The matrix multiplication operator syntax is not only more succinct and natural, it’s more abstract: a uniform syntax for efficient computation involving sparse, dense and other kinds of matrices.

In spite of this, I often see rather silly advertisements for performance using similar examples. The FastR documentation presents this example of “unparalleled performance”:^{11}

```
set.seed(1)
x <- matrix(runif(1000000), 1000, 1000)
mutual_R <- function(joint_dist) {
joint_dist <- joint_dist / sum(joint_dist)
mutual_information <- 0
num_rows <- nrow(joint_dist)
num_cols <- ncol(joint_dist)
colsums <- colSums(joint_dist)
rowsums <- rowSums(joint_dist)
for(i in seq_along(1:num_rows)) {
for(j in seq_along(1:num_cols)) {
temp <- log((joint_dist[i,j] / (colsums[j] * rowsums[i])))
if(!is.finite(temp)){
temp = 0
}
mutual_information <- mutual_information + joint_dist[i,j] * temp
}
}
mutual_information
}
```

For comparison, the FastR example presents a C++ version using Rcpp:

```
#include <RcppArmadillo.h>
#include <cmath>
//[[Rcpp::depends(RcppArmadillo)]]
using namespace Rcpp;
// [[Rcpp::export]]
double mutual_cpp(arma::mat joint_dist){
joint_dist = joint_dist / sum(sum(joint_dist));
double mutual_information = 0;
int num_rows = joint_dist.n_rows;
int num_cols = joint_dist.n_cols;
arma::mat colsums = sum(joint_dist, 0);
arma::mat rowsums = sum(joint_dist, 1);
for(int i = 0; i < num_rows; ++i){
for(int j = 0; j < num_cols; ++j){
double temp = log((joint_dist(i, j) / (colsums[j] * rowsums[i])));
if(!std::isfinite(temp)){
temp = 0;
}
mutual_information += joint_dist(i, j) * temp;
}
}
return mutual_information;
}
// [[Rcpp::export]]
List mutual_test(arma::mat joint_dist){
return List::create(Named("sum") = sum(joint_dist));
}
```

Ugh.

Observe that this example simply divides the entries of the scaled `joint_dist`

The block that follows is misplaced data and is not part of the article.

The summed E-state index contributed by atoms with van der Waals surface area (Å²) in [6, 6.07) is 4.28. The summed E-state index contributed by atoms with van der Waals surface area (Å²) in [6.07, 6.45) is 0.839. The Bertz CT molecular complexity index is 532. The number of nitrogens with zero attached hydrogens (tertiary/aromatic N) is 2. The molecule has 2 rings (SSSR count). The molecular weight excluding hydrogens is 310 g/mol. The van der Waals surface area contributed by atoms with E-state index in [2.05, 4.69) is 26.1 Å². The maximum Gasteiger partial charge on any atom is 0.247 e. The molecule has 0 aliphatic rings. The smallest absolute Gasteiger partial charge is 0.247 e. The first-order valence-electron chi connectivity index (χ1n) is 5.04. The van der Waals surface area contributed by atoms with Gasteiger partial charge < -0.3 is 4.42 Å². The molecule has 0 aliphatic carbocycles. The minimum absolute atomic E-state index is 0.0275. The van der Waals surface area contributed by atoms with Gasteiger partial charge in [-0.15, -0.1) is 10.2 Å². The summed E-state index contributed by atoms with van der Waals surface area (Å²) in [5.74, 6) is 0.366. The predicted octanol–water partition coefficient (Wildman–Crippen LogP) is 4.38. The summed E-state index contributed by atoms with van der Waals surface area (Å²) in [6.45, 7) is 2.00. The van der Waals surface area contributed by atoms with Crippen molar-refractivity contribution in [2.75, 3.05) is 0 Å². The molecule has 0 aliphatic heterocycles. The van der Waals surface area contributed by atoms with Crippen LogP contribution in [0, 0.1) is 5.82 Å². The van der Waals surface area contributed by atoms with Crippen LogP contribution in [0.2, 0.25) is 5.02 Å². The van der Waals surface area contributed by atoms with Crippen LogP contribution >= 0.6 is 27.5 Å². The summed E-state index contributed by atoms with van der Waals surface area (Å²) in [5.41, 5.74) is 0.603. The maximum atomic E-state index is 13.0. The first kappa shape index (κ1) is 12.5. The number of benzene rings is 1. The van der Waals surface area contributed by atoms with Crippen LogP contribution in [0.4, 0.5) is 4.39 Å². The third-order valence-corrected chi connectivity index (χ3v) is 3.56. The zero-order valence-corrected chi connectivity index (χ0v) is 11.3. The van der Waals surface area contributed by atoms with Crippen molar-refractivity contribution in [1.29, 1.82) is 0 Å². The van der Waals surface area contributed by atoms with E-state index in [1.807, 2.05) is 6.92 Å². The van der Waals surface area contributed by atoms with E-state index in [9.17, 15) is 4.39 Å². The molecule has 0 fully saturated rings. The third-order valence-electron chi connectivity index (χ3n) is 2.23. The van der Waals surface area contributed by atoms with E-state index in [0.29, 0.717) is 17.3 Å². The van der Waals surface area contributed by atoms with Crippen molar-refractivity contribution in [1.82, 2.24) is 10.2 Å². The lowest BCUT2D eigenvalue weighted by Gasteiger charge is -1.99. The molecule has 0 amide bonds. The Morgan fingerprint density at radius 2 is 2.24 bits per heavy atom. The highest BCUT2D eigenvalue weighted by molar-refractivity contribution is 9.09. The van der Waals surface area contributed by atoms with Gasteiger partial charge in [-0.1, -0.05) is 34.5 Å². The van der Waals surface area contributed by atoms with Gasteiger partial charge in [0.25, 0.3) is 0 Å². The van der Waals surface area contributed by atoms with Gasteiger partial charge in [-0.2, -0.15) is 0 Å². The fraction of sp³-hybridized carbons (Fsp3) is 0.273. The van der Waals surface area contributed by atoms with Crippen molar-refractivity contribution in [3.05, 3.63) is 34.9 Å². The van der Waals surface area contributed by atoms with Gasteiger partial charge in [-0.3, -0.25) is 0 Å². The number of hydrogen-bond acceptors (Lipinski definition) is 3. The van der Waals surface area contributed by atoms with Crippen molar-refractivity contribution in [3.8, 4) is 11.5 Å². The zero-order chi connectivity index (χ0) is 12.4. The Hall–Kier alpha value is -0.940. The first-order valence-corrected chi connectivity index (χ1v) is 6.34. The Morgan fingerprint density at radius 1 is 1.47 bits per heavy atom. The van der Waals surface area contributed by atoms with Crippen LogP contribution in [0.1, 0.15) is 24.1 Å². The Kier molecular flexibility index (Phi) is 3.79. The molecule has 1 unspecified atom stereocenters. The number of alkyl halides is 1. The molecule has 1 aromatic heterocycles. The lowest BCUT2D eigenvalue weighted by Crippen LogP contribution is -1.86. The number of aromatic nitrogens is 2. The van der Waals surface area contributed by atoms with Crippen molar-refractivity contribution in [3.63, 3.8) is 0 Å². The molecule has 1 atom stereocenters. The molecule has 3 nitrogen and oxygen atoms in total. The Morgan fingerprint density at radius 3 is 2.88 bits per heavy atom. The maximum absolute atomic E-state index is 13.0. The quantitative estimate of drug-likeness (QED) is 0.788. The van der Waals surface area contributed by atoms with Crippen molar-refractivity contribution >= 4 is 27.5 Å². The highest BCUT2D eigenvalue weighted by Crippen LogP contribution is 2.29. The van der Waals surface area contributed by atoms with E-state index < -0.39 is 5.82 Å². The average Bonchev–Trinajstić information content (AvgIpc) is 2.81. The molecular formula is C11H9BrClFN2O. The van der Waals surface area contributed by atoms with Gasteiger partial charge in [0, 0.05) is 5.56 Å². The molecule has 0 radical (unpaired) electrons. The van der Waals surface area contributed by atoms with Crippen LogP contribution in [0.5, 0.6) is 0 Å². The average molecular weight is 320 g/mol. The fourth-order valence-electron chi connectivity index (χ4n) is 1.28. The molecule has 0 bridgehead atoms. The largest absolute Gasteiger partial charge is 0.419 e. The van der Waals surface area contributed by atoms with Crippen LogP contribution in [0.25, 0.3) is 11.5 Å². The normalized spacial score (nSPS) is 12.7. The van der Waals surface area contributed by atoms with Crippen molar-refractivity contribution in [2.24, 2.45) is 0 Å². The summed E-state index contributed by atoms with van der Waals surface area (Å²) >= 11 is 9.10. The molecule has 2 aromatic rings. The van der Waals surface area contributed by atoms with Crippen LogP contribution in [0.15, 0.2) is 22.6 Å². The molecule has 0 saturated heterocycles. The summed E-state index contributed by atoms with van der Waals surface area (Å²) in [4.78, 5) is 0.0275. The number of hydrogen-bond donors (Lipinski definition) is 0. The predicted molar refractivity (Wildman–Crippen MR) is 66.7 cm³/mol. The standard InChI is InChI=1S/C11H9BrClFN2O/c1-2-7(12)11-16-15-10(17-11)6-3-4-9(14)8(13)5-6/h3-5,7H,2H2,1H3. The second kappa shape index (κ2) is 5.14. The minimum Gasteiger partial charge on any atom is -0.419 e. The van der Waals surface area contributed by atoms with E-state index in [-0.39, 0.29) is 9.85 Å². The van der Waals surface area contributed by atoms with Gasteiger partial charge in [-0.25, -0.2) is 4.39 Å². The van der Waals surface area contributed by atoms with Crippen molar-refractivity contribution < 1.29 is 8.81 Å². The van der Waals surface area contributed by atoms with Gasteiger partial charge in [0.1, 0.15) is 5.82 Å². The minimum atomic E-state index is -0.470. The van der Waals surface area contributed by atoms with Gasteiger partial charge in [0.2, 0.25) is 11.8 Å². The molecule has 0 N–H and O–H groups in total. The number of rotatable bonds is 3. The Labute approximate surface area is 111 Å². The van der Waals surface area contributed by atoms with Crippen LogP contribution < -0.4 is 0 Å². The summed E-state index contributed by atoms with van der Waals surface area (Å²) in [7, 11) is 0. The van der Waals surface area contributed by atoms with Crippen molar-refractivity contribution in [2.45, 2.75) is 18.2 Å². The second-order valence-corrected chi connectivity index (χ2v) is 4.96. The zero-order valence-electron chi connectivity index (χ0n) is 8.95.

matrix by the *outer product* of two vectors, defined by the row sums and the column sums of the matrix (literally using the definition of outer product expressed as a for loop). With this observation, the above example can be equivalently written:

```
mutual_R2 <- function(joint_dist) {
a <- joint_dist / sum(joint_dist)
b <- log(a / (rowSums(a) %o% colSums(a)))
b[is.infinite(b)] <- 0
sum(a * b)
}
```

Not only is the outer-product code simpler and easier to follow but it’s pretty fast! Let’s compare these versions on my little chromebook laptop:

```
library(Rcpp)
sourceCpp("r_mutual.cpp")
print(system.time(m1 <- mutual_R(x)))
# user system elapsed
# 1.420 0.008 1.426
print(system.time(m2 <- mutual_R2(x)))
# user system elapsed
# 0.140 0.000 0.143
print(system.time(m3 <- mutual_cpp(x)))
# user system elapsed
# 0.120 0.004 0.125
print(m1 - m2)
# [1] 8.049117e-16
print(m1 - m3)
# [1] -2.775558e-17
```

The outer product approach is about as fast as the Rcpp implementation, and as it turns out also about the same speed as `mutual_R()`

run under FastR.

I don’t want this brief note to come off too harshly, but I see silly examples like the one above semi-often. FastR is truly an impressive achievement. There are certainly cases where either FastR or Rcpp not only come in handy, but are almost essential to get the best performance in R. But examples like the one above just don’t show their possible performance gains in the best light.